San Antonio, Texas, USA
February 17, 2021 – May 22, 2021
Ruiz-Healy Art presents Plurality of Isolations at their San Antonio gallery featuring works by RF Alvarez, Jesse Amado, Jennifer Ling Datchuk, Jenelle Esparza, Barbara Miñarro, Cecilia Paredes, Ethel Shipton, and Carlos Rosales-Silva. The exhibition opened on Wednesday, February 17.
Plurality of Isolations touches on the experiences shared by many during the COVID-19 pandemic, political distress, and fragile economic environment. The exhibition is an assemblage of the meditations of these artists who share common themes—separation, upheaval, unrest, and hope for better days to come. These periods of hardship indelibly cast a mark on art and shape the course of art history. Though the COVID-19 crisis has had a severe emotional and economic impact on the artistic community, artists are regrouping and reinventing themselves for this new normal as they have done in past catastrophes and have helped those most afflicted find solace through their work.
RF Alvarez has moved away from his previously Eden-like allegorical paintings and instead turned the lens, “I’ve moved away from allegory, turned the lens onto the room I dream in rather than the dream itself. What dreams I do paint are distant now, faded, almost coming undone the longer time passes. These works represent a sampling of that sea-change, how a pandemic affects a studio practice.
About his most recent work, Jesse Amado comments that “the work reflects an examination of the universal trauma that befalls humanity, compounded by the political nightmare assault on democracy and civil disintegration confronting us all.”
Jenelle Esparza is optimistic about the future: “I’m hoping not for things to go back to normal, but for things to get moving again in a new way.” She is interested in the interconnected identities tied to landscapes and their histories, and in her newest series, she repurposes cast bronze spurs (the husk remaining after cotton is picked) into symbols of cultivation, survival, and family.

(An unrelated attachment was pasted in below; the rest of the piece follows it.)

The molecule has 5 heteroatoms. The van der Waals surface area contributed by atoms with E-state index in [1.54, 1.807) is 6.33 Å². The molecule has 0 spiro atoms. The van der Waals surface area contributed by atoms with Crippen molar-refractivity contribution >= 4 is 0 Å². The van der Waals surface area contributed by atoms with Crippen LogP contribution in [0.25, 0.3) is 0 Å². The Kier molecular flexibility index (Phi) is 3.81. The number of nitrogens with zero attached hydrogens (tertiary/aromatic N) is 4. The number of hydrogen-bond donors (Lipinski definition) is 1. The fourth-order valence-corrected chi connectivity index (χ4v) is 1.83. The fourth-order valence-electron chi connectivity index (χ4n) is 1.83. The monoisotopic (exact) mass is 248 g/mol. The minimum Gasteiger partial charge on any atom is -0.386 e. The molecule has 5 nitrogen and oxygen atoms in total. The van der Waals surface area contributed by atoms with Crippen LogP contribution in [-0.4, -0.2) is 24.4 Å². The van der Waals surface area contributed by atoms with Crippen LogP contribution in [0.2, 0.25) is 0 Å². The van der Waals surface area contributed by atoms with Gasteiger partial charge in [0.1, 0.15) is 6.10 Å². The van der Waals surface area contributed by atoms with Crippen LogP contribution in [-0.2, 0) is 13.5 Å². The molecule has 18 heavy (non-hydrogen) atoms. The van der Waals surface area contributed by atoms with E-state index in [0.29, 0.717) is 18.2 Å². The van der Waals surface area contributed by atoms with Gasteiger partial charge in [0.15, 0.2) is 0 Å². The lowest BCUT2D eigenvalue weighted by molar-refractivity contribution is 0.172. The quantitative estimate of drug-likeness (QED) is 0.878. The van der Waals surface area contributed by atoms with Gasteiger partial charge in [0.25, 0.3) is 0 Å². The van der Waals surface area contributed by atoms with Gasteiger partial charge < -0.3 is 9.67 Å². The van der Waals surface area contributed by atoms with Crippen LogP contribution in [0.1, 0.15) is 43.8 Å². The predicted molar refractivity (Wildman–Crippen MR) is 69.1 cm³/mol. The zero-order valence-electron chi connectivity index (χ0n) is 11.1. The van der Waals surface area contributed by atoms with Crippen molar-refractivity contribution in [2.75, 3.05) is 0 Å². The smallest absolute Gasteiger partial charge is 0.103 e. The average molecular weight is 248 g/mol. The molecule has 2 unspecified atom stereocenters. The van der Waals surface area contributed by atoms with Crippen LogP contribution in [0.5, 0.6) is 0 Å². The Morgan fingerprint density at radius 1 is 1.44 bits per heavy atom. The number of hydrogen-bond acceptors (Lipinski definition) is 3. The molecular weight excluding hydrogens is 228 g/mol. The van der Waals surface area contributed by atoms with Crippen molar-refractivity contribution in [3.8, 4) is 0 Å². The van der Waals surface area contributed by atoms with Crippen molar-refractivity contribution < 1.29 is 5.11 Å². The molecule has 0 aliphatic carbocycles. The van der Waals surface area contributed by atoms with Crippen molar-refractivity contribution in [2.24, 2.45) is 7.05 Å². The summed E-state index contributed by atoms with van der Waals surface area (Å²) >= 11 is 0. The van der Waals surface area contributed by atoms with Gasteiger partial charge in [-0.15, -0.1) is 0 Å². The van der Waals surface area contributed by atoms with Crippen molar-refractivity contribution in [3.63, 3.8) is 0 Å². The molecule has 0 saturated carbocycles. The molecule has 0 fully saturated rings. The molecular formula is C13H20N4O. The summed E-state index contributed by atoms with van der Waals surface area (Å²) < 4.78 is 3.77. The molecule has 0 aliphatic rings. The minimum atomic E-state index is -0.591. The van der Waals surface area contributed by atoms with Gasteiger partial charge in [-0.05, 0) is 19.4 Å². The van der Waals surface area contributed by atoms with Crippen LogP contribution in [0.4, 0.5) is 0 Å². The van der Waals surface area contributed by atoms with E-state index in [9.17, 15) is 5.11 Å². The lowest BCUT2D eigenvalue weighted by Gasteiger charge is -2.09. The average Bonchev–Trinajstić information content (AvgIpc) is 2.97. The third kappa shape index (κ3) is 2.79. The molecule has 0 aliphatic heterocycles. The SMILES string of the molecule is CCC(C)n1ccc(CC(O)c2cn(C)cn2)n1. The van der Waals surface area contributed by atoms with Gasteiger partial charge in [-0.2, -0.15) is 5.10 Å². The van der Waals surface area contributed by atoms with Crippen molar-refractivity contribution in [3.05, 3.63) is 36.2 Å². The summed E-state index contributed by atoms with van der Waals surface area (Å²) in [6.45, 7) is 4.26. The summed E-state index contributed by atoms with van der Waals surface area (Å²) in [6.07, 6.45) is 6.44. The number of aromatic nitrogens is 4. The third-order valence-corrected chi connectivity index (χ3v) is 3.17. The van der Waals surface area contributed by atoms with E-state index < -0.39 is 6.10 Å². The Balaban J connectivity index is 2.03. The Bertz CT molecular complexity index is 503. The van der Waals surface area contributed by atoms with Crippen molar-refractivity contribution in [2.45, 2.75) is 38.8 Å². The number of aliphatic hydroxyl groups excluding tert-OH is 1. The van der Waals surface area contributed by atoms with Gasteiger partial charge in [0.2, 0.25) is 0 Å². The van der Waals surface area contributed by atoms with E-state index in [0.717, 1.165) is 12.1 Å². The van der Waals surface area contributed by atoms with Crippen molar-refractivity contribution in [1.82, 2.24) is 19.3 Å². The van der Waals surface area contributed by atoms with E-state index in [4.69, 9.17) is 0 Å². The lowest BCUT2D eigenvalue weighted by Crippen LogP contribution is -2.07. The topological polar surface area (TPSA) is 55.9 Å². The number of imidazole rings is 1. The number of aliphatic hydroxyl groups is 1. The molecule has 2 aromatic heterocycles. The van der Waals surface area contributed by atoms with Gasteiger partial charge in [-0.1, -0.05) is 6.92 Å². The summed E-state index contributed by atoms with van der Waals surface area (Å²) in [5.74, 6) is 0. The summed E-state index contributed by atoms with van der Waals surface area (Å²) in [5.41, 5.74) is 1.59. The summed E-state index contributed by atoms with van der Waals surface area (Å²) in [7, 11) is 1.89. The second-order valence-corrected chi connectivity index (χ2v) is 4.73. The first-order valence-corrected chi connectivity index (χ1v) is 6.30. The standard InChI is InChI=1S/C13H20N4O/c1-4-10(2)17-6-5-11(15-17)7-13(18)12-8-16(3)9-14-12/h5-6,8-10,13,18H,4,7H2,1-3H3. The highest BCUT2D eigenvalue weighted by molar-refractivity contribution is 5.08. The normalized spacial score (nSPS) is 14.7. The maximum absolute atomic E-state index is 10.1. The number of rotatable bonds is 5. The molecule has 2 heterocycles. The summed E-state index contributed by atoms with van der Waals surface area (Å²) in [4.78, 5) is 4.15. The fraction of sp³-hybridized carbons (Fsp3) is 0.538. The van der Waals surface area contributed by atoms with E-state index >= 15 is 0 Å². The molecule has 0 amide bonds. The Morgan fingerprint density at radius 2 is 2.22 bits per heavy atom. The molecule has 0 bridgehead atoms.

During the pandemic, Bárbara Miñarro comments that she “wrote phrases and words that stood out to me from news, songs, books, and even social media.” Incorporating these phrases into her current work, she observes that “these words gave me a sense of belonging and even empowerment.”
As Cecilia Paredes creates her current work, she remarks that “fragility is in my mind.” Her newest works, Allegory and Magnolia Stories, references “the unavoidable reminder of the presence of death during the pandemic,” and the proximity of her studio to a local hospital constantly reminds her of this.
Carlos Rosales-Silva states that because of the pandemic New York City commercial rents sales plummeted, “ I was able to move into a studio for rent that wouldn’t have been possible previously. Immediately I was able to get a studio and keep working, and that’s what has kept me grounded throughout this time. However, the pandemic has affected my community in New York really deeply. It’s put people out of work, and it’s made it harder for working-class artists to work in order to survive.”
Ethel Shipton takes into consideration the fact that we are about to have a year of living through a global pandemic. She states, “during COVID-19 we’ve all learned to live with less. Less contact, less connection, many people with less food, less money, and sadly many with less family and friends in their lives.” Shipton has been preoccupied with history and the past and what the future could look like. Shipton reworked her Exit Sign series and reordered them to place Cotulla at the center of the seven signs. In 1845 the US-Mexico border was the Nueces River and not the Rio Grande. The first US town after crossing the Nueces River is Cotulla, a significant place for the artist as one of the birthplaces of the Civil Rights Act of 1964. “I am optimistic that the world can change for the better, I keep thinking that Life is never what you can see.”